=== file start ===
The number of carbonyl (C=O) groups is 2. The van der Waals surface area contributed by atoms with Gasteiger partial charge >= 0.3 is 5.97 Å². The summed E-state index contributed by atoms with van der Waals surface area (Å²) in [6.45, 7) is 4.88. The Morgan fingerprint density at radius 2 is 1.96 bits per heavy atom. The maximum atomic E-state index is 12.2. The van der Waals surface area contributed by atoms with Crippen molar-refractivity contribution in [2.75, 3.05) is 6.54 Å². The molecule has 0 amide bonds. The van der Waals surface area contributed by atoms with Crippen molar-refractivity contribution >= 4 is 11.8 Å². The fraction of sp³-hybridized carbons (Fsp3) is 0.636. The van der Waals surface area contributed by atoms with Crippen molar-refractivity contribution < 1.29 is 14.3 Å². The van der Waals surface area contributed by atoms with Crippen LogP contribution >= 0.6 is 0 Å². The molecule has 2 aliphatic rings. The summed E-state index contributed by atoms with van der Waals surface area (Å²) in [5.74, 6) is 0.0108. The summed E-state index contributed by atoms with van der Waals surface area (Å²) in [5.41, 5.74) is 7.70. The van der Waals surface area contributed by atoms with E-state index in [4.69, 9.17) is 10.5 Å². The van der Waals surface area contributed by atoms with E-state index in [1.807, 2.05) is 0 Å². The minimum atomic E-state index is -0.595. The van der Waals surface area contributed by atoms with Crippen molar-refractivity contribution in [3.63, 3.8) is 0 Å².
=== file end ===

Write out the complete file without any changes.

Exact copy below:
The number of carbonyl (C=O) groups is 2. The van der Waals surface area contributed by atoms with Gasteiger partial charge >= 0.3 is 5.97 Å². The summed E-state index contributed by atoms with van der Waals surface area (Å²) in [6.45, 7) is 4.88. The Morgan fingerprint density at radius 2 is 1.96 bits per heavy atom. The maximum atomic E-state index is 12.2. The van der Waals surface area contributed by atoms with Crippen molar-refractivity contribution in [2.75, 3.05) is 6.54 Å². The molecule has 0 amide bonds. The van der Waals surface area contributed by atoms with Crippen molar-refractivity contribution >= 4 is 11.8 Å². The fraction of sp³-hybridized carbons (Fsp3) is 0.636. The van der Waals surface area contributed by atoms with Crippen molar-refractivity contribution < 1.29 is 14.3 Å². The van der Waals surface area contributed by atoms with Crippen LogP contribution >= 0.6 is 0 Å². The molecule has 2 aliphatic rings. The summed E-state index contributed by atoms with van der Waals surface area (Å²) in [5.74, 6) is 0.0108. The summed E-state index contributed by atoms with van der Waals surface area (Å²) in [5.41, 5.74) is 7.70. The van der Waals surface area contributed by atoms with E-state index in [4.69, 9.17) is 10.5 Å². The van der Waals surface area contributed by atoms with E-state index in [1.807, 2.05) is 0 Å². The minimum atomic E-state index is -0.595. The van der Waals surface area contributed by atoms with Crippen molar-refractivity contribution in [3.63, 3.8) is 0 Å².